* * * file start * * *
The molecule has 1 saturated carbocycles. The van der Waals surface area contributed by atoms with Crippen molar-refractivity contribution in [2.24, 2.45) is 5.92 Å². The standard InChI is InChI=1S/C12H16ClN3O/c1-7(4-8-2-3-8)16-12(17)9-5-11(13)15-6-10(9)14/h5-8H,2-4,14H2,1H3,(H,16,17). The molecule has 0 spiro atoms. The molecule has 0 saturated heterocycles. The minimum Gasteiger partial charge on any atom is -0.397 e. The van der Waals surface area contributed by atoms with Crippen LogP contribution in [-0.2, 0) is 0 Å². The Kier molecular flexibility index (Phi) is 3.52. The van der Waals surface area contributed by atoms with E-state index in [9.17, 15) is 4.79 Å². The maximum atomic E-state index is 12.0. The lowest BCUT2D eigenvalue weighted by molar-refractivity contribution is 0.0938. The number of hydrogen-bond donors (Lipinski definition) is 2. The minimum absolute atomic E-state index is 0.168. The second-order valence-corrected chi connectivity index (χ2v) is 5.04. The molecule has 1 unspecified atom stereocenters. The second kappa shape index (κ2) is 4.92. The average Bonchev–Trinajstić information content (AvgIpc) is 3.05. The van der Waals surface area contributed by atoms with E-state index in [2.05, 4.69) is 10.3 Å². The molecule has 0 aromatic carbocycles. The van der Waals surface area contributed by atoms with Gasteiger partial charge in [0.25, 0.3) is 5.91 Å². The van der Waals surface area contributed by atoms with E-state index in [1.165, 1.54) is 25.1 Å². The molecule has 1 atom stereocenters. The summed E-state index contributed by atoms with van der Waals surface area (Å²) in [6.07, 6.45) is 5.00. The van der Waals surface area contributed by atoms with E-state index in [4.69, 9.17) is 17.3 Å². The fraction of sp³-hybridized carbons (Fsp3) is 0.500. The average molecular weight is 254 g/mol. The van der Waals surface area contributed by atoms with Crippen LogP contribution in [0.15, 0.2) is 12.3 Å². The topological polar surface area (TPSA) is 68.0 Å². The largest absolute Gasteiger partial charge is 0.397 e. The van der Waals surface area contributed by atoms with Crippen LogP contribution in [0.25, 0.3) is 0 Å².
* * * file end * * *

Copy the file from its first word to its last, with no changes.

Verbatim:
The molecule has 1 saturated carbocycles. The van der Waals surface area contributed by atoms with Crippen molar-refractivity contribution in [2.24, 2.45) is 5.92 Å². The standard InChI is InChI=1S/C12H16ClN3O/c1-7(4-8-2-3-8)16-12(17)9-5-11(13)15-6-10(9)14/h5-8H,2-4,14H2,1H3,(H,16,17). The molecule has 0 spiro atoms. The molecule has 0 saturated heterocycles. The minimum Gasteiger partial charge on any atom is -0.397 e. The van der Waals surface area contributed by atoms with Crippen LogP contribution in [-0.2, 0) is 0 Å². The Kier molecular flexibility index (Phi) is 3.52. The van der Waals surface area contributed by atoms with E-state index in [9.17, 15) is 4.79 Å². The maximum atomic E-state index is 12.0. The lowest BCUT2D eigenvalue weighted by molar-refractivity contribution is 0.0938. The number of hydrogen-bond donors (Lipinski definition) is 2. The minimum absolute atomic E-state index is 0.168. The second-order valence-corrected chi connectivity index (χ2v) is 5.04. The molecule has 1 unspecified atom stereocenters. The second kappa shape index (κ2) is 4.92. The average Bonchev–Trinajstić information content (AvgIpc) is 3.05. The van der Waals surface area contributed by atoms with E-state index in [2.05, 4.69) is 10.3 Å². The molecule has 0 aromatic carbocycles. The van der Waals surface area contributed by atoms with Gasteiger partial charge in [0.25, 0.3) is 5.91 Å². The van der Waals surface area contributed by atoms with E-state index in [1.165, 1.54) is 25.1 Å². The molecule has 1 atom stereocenters. The summed E-state index contributed by atoms with van der Waals surface area (Å²) in [6.07, 6.45) is 5.00. The van der Waals surface area contributed by atoms with E-state index in [4.69, 9.17) is 17.3 Å². The fraction of sp³-hybridized carbons (Fsp3) is 0.500. The average molecular weight is 254 g/mol. The van der Waals surface area contributed by atoms with Crippen LogP contribution in [0.15, 0.2) is 12.3 Å². The topological polar surface area (TPSA) is 68.0 Å². The largest absolute Gasteiger partial charge is 0.397 e. The van der Waals surface area contributed by atoms with Crippen LogP contribution in [0.25, 0.3) is 0 Å².